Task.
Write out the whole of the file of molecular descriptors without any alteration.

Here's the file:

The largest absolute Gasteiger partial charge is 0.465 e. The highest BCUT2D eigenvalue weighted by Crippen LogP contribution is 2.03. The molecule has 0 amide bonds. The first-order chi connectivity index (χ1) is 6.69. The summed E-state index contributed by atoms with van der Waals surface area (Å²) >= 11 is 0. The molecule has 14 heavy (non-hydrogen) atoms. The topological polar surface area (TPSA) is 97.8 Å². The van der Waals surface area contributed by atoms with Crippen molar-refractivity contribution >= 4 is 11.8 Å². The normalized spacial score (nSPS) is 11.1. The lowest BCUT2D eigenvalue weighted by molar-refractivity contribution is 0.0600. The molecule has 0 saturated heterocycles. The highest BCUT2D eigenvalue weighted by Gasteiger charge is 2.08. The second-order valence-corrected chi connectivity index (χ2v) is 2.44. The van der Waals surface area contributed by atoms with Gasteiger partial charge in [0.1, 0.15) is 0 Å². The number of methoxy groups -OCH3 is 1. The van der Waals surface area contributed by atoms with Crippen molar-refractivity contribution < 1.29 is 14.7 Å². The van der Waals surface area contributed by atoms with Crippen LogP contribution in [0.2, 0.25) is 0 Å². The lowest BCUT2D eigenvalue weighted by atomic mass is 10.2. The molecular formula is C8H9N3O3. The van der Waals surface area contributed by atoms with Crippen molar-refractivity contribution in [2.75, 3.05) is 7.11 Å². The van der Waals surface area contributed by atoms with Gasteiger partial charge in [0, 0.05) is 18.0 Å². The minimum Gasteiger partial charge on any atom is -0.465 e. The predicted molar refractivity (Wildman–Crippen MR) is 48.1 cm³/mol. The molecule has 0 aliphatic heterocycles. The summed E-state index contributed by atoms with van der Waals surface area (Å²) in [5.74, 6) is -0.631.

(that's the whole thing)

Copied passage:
The largest absolute Gasteiger partial charge is 0.465 e. The highest BCUT2D eigenvalue weighted by Crippen LogP contribution is 2.03. The molecule has 0 amide bonds. The first-order chi connectivity index (χ1) is 6.69. The summed E-state index contributed by atoms with van der Waals surface area (Å²) >= 11 is 0. The molecule has 14 heavy (non-hydrogen) atoms. The topological polar surface area (TPSA) is 97.8 Å². The van der Waals surface area contributed by atoms with Crippen molar-refractivity contribution >= 4 is 11.8 Å². The normalized spacial score (nSPS) is 11.1. The lowest BCUT2D eigenvalue weighted by molar-refractivity contribution is 0.0600. The molecule has 0 saturated heterocycles. The highest BCUT2D eigenvalue weighted by Gasteiger charge is 2.08. The second-order valence-corrected chi connectivity index (χ2v) is 2.44. The van der Waals surface area contributed by atoms with Gasteiger partial charge in [0.1, 0.15) is 0 Å². The number of methoxy groups -OCH3 is 1. The van der Waals surface area contributed by atoms with Crippen molar-refractivity contribution < 1.29 is 14.7 Å². The van der Waals surface area contributed by atoms with Crippen LogP contribution in [0.2, 0.25) is 0 Å². The lowest BCUT2D eigenvalue weighted by atomic mass is 10.2. The molecular formula is C8H9N3O3. The van der Waals surface area contributed by atoms with Crippen molar-refractivity contribution in [2.75, 3.05) is 7.11 Å². The van der Waals surface area contributed by atoms with Gasteiger partial charge in [0, 0.05) is 18.0 Å². The minimum Gasteiger partial charge on any atom is -0.465 e. The predicted molar refractivity (Wildman–Crippen MR) is 48.1 cm³/mol. The molecule has 0 aliphatic heterocycles. The summed E-state index contributed by atoms with van der Waals surface area (Å²) in [5.74, 6) is -0.631.